The National Prisoner Statistics Program provides midyear estimates and year-end
counts of federal and state prisoners, some of whom may be in local facilities or facilities
located in other states.
The Monetary Value of Saving a High-Risk Youth
(Source for Tables 34 and 35)
Based on estimates of the social costs associated with the typical career criminal,
the typical drug user, and the typical high school dropout, this study calculates the
average monetary value of saving a high-risk youth. The base data for establishing
the estimates are derived from other studies and official crime data that provide
information on numbers and types of crimes committed by career criminals, as well
as the costs associated with these crimes and with drug abuse and dropping out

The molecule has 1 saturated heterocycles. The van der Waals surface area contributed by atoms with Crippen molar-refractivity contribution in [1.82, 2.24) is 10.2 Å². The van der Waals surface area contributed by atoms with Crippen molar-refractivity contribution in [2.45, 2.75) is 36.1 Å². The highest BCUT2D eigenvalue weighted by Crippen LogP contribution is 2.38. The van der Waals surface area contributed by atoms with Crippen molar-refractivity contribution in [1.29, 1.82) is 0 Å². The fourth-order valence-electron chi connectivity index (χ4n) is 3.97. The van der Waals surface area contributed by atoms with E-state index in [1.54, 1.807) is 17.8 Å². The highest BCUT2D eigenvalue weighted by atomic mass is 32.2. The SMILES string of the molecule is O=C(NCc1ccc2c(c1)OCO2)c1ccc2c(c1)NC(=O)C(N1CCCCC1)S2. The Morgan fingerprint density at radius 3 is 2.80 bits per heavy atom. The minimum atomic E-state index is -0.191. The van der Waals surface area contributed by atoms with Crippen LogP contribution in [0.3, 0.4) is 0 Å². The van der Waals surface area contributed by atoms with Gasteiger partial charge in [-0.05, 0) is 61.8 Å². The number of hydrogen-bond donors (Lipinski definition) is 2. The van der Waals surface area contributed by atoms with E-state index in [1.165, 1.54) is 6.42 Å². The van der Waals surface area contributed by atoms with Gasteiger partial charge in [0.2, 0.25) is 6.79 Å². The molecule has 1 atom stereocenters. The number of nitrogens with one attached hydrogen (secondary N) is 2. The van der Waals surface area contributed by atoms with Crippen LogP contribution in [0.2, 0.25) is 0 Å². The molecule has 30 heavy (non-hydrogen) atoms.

Uniform Facility Data Set/National Drug and Alcoholism Treatment Unit Survey
(Source for Tables 36, 37, and 59)
The Uniform Facility Data Set (UFDS) measures the location, scope, and
characteristics of drug abuse and alcoholism treatment facilities throughout the United
States. The survey collects data on unit ownership, type, and scope of services provided;
sources of funding; number of clients; treatment capacities; and utilization rates.
Data are reported for a point prevalence date in the fall of the year in which the survey
is administered. Many questions focus on the twelve months prior to that date.
The UFDS, then called the National Drug and Alcoholism Treatment Unit Survey
(NDATUS), was administered jointly by NIDA and the National Institute of
Alcohol Abuse and Alcoholism from 1974 to 1991. Since 1992, SAMHSA has